Phishing is nearly as old as email, but it is still a major attack vector for cybercriminals. Some of the most prominent cyber incidents of the past few years are the result of phishing attempts. Despite the maturity of this problem, the solutions proposed by the industry during the past decades haven’t been successful. At the recent Black Hat conference, several vendors all offered the same tactic for squishing phishing: user training to increase recognition of phishing attacks.
If that advice was going to work, it would have started working more than a decade ago and we would not have the scandals resulting from hacked political campaigns that have emerged since 2016. It is time for us to accept that user training is not going to work because phishing is becoming increasingly sophisticated even as our awareness of the threat it poses grows. Not only are the attacks becoming harder to distinguish from legitimate emails, but they also play on a fundamental flaw of human nature that we will struggle to solve. IT and security teams need to adjust their postures and practices so that they can actually reduce the harm of this ever-present threat.
The first step to preparing defenses against phishing is to understand the full extent of the role they play in cyberattacks. Phishing plays a large role in distributing malware directly onto user systems by deploying ransomware, cryptojackers and keyloggers. However, subtler, more advanced adversaries can use this common technique to do much more. After stealing the credentials of a user or injecting code into another process acts as a back door, hackers can establish a persistent foothold on the network, conduct network reconnaissance at their leisure or even forego compromising any endpoints and access sensitive documents stored in cloud-based services.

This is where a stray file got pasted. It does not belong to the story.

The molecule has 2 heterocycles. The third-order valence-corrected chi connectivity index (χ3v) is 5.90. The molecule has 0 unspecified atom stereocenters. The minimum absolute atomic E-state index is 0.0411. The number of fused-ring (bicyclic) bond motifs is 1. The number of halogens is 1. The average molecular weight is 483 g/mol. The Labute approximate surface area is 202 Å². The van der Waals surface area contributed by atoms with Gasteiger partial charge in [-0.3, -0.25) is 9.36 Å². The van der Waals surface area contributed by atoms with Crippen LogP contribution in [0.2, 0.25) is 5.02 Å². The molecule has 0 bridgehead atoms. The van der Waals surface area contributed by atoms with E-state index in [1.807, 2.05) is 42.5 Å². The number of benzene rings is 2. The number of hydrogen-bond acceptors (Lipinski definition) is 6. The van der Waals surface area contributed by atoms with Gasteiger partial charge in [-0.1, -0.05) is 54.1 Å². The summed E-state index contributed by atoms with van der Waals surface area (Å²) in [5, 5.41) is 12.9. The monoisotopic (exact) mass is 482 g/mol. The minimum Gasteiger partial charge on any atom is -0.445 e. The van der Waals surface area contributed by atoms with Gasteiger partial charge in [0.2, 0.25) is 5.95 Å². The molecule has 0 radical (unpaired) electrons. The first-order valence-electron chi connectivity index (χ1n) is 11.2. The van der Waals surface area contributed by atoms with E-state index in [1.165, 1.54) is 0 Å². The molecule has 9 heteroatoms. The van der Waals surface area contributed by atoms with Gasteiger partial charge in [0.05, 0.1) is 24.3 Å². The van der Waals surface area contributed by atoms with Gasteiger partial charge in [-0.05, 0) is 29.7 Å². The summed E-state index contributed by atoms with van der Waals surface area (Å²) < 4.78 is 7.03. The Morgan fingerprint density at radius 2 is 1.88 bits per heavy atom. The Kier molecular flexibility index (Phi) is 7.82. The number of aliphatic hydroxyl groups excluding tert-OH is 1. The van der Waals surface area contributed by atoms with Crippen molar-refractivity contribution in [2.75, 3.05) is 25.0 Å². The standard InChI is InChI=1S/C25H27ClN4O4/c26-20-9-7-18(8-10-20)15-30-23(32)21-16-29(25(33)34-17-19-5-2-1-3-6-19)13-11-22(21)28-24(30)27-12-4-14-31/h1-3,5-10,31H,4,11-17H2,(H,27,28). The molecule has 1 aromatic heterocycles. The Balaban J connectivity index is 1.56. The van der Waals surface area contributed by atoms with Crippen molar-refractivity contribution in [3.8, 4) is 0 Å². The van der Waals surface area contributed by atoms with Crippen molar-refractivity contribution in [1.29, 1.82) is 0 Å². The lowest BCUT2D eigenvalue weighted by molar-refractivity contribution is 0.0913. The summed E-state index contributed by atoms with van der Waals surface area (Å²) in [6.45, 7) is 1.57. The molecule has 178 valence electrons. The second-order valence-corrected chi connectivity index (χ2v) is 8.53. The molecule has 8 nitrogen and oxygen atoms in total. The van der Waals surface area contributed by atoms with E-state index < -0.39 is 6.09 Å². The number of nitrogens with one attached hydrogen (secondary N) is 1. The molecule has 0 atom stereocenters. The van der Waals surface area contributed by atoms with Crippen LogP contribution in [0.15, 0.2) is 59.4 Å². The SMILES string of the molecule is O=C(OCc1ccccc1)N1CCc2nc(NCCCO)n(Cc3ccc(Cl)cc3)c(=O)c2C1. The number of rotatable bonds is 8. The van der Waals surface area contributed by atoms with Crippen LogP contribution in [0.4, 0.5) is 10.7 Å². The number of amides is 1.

The best defense is to stop these attacks before they ever reach the targeted endpoint. But if phishing attacks slip past the first line of defense, security teams need to be able to identify suspicious activity and stop it before hackers can learn enough about their enterprise to execute a full attack.
Stopping persistent footholds
Seemingly benign programs such as word processing documents or PDFs can result in a major hole in an organization’s defenses in the hands of a skilled phisher. In one recent case, a user downloaded a document that purported to offer information on upcoming releases from a major media streaming site. The document had a macro enabled that opened the doc as expected, leaving the user none the wiser that it had also installed a rogue application to upload and download files on demand. This particular file was able to avoid detection for a long time by limiting its core functionality to avoid detection by traditional AV measures, using a command and control server URL that mirrored those used by CDNs and implementing SSL encryption for all of its communications.